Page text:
The large spoil slate tips of the Penrhyn Quarry then come into view, and you are now heading back into the quarrying landscape of the past, walking through old slate tips which are slowly being reclaimed by nature. You reach Penrhyn Quarry just before Bethesda, which during the nineteenth century was the world's largest slate quarry, with the deepest man-made hole on earth at nearly one mile deep. It is still operating today but can now only claim to be Britain's largest slate quarry. Its current claim to fame, however, is that it is now home to the fastest zipline in the world and the longest in Europe - Zip World - where if you are brave enough, you can fly at up to 100mph for two minutes, 500 feet above the quarry lake. A short detour uphill will take you past an impressive slate sculpture of a seated man to a viewing platform next to their restaurant, where you can watch zippers flying by. You can also take tours of the quarry.

 

Returning to the start - Bethesda to Llanberis

900 (4).jpgThe final section of trail leaves Bethesda and heads back up on to and across wild moorland again, heading back towards Llanberis. Leaving the moorland, there are splendid views towards the coast of Wales and the Isle of Anglesey.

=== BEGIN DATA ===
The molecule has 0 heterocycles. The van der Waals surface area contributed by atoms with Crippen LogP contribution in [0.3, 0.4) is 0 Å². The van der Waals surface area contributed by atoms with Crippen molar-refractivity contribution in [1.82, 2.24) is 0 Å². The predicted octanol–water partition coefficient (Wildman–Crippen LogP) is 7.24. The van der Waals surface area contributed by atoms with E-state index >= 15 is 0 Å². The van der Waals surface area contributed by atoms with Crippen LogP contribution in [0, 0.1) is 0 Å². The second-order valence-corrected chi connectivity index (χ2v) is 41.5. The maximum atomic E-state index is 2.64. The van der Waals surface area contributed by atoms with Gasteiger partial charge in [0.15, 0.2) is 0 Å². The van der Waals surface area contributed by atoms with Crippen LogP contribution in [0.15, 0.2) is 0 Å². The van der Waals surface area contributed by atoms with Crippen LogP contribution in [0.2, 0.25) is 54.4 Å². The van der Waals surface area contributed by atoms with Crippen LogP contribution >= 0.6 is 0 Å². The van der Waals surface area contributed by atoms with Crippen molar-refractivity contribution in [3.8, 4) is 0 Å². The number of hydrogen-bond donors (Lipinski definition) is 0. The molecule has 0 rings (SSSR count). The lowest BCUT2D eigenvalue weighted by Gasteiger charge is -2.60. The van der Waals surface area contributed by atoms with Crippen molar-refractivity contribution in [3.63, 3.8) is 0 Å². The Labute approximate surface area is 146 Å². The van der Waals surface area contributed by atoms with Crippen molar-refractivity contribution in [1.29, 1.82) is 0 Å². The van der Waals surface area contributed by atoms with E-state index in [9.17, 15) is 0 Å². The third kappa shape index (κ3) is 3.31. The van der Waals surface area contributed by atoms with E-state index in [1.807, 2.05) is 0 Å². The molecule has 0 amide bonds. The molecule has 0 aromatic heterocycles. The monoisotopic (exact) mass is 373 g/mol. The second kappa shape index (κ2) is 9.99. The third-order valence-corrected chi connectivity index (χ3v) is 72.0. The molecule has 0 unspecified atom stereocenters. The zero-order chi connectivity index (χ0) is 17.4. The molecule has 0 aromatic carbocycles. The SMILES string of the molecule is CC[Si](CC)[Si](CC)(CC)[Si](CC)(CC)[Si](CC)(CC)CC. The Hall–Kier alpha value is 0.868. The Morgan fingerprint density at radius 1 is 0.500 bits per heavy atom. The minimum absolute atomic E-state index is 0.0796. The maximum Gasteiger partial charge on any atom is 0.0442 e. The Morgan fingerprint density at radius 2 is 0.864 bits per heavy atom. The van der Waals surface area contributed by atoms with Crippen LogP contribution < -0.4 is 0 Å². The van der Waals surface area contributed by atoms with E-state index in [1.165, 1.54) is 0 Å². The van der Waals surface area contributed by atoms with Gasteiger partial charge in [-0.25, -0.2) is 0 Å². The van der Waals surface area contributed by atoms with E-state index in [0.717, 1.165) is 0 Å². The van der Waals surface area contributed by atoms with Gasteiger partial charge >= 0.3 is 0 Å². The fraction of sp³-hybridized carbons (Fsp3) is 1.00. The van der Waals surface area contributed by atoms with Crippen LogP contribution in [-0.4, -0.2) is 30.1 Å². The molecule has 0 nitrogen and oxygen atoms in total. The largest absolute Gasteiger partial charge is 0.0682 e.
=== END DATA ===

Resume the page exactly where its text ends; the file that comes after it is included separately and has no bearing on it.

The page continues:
As you get closer to Llanberis, Snowdon comes into view again in all its glory, with Llyn Padarn down in the valley. The trail drops down along wooded paths through Padarn Country Park, emerging beside the Old Quarry hospital and finally arriving at the Llanberis Lake Railway and the National Slate Museum in Llanberis, on the shores of Lake Padarn. The museum is on the site of the former Dinorwig Quarry, which closed in 1969, and tells the story of the Welsh slate industry by offering a choice of walks, talks and demonstrations, and entry is free.

After a memorable and awe-inspiring few days walking around the Snowdon massif, it would be well worthwhile staying an extra night or two in Llanberis as there is so much to do and see here, including climbing Snowdon if you wish - by foot or by train.

I thoroughly enjoyed walking this trail. Snowdonia is definitely one of the most breath-taking and exciting locations for walking in the UK; it has so much natural beauty, history and culture to offer and I hope to go back to explore more of the area by foot very soon. I'm sure if you book to walk this trail, you will feel the same!

Routes on this trail

6 to 7 nights
61 miles
Demanding+
From £620 per person
A demanding yet rewarding hike in Snowdonia, conquering many of its mountains along the way.Find Out More
4 to 6 nights
56 miles
Moderate+
From £415 per person
A scenic walk around the foothills of the iconic Snowdon massif in Snowdonia National Park.Find Out More